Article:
Some say that it's an imagined problem, or only a problem for the weak. As a past victim of bullying, I can tell you that the problem is very real, and that 'weakness' has nothing to do with it. If anything, my strength is a good part of why my story isn't a tragic one. But more on that later. No, I was never stuffed into a locker, beat up, or robbed of my lunch money (of which I had none). My experience was mostly non-physical, but was none the less hurtful. My history of bullying had a very unlikely start. I was a victim of racism... in elementary school... from a teacher! Yeah, how screwed up is that? First, you must know that I was the only white student in an otherwise African-American class. You guessed it, the teacher was black as well. That in itself obviously wasn't a problem. At that school, all my other classes were a very similar mix of students, and I had more black teachers than otherwise. However, this class would be very different than the others. Well, not completely different anyway. One thing that was the same is that I excelled. Unfortunately, that wasn't something this teacher was happy about. When asking who knew the answer to the question, there would be several times I would be the only one with their hand up. Rather than call on me, she would call on other students that were sitting back showing no sign of knowing the answer. In fact, I can't remember ever being called on when I had my hand raised. Yet, if I didn't have my hand raised I would be called on, and sometimes berated for not answering correctly. You could argue that was simply her teaching style. Calling on those with hands down to try and spur them into being more involved. But when You consider that she did call on people with their hand raised when they weren't me, and that argument falls apart. Luckily tests mattered more, but her bias showed there as well. A (black) friend of mine in the class and I would often share out test results when we got our papers back. That's when an odd fact came to light. He would get a lower grade than I, yet his paper would be marked with kind comments. Meanwhile, I would hardly miss any answers, yet would still receive negative messages on my paper that would make you think I was the worst student ever. There would also be times when I would have to use the restroom, so I would raise my hand and ask to go. Each and every time, she would disallow me to go. Being young, and taught to listen to the teachers, I didn't question (even though other students were allowed to go). This often lead to me holding it until class was over. At that time I would rush to the restroom and make it (as it would seem) in the nick of time. Embarrassingly enough there was one time I didn't make it in time. Yes, it was very embarrassing, but it also worked out for the best. I was young and didn't understand what was going on, but thankfully my parents did. This was the final straw, and my mother came to have another talk with the principal. They had talked before about her singling me out, and they in turn had talked to her. Things would improve for a short while, but always return to normal. This time the principal agreed that this had gone too far and immediately moved me to a new class and all was well after that. I don't know what happened with that teacher after that, but I can tell you that that experience did drive me to be a bit more shy. Something that would plague me for years.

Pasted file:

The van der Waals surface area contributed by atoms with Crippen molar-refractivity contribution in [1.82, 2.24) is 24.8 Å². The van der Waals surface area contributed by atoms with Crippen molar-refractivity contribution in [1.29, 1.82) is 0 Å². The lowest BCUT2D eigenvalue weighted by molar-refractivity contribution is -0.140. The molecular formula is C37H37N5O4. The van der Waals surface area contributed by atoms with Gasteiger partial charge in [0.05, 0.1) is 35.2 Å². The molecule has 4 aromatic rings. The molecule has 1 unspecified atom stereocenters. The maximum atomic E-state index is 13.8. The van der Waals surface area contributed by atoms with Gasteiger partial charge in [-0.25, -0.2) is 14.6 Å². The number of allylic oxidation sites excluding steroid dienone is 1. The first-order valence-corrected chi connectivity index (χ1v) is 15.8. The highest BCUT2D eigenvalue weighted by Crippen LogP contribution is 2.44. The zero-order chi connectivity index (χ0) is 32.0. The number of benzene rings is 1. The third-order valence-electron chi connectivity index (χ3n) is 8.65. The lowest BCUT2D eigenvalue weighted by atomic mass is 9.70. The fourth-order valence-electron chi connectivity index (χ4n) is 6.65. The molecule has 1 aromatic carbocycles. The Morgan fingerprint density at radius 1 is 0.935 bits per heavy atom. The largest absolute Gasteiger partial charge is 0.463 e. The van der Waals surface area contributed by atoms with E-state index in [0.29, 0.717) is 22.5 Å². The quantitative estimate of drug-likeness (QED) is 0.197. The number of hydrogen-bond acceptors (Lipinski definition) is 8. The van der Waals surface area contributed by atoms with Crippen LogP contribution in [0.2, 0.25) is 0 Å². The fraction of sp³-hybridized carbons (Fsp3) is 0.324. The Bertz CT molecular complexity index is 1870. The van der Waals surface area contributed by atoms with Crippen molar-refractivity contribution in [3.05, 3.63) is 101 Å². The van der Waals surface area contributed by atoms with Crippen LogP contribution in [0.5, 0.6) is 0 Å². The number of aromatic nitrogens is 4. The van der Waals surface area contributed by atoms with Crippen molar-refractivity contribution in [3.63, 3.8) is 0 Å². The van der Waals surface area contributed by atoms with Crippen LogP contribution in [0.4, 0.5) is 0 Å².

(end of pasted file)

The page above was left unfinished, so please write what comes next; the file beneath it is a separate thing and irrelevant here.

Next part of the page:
Luckily, my family moved in time for the start of middle school. This school was the absolute opposite of elementary school, student wise. It was a sea of white with a token minority thrown in here and there. But there were three distinct groups... the athletes, the country boy/farmer types, and those with rich parents. I didn't fit any of those groups however, and middle school would be the closest I would come to physical torment. This is where I was 'pantsed' in front of the entire gym class. I had a couple kids break into my locker and scoop toilet water into the travel cup in my lunch (luckily they got a guilty conscience). Gym class struck again when we were playing dodge ball. I was still in play, but was all of a sudden struck square in the face with a ball with quite some force. I went down and a lens came out of my glasses. Luckily my nose was okay, the glasses didn't cause any damage to my face and after resetting the lens and bending the nose pads back into place, my glasses survived as well. You may be asking, "So what? You were hit by a ball while playing dodge ball. That's the game". Usually I would agree. however the ball was thrown very deliberately at my face from a distance of four or five yards by a member of my own team! That's no accident, and his joyous cackling showed that he was proud of blindsiding an unsuspecting lightweight. I obviously reported this event and ended up talking with the principal about it. He said that he'd talk to the other boy and see what he had to say and get back to me later. After a week or so of no word I asked him how the matter was progressing. That's when he said that he thought I had said that it could have been an accident (a lie) and filed it as such, and that there was nothing he could do about it now. He then tried to bribe me to stay quiet by offering me some of the leftover (cheesy) prizes they gave out for character counts and honor roll. It wasn't until later that he knew the family of the offending child. As for physical, those events were the full of what I experienced. However, the verbal bullying is what I mainly experienced. I am, and have always been very skinny. I just have a very fast metabolism, so gaining weight is a challenge to say the least. When we moved, I was already shy, and going into someplace new didn't help that any. I mostly kept to myself because of this. Unfortunately, being new and staying to myself drew attention. Noticing how skinny I was, students started rumors that I had an eating disorder. Then they noticed that I didn't buy lunches (because packing was cheaper), and that my packed lunches weren't as large as my classmates with more wealthy parents. Some would claim my lunches are small because I starve myself to stay skinny, and others argued that I didn't eat big lunches because I was just going to trow it up latter. These accusations and fairly often teasing due to my shyness only further cemented me into a pattern of isolation.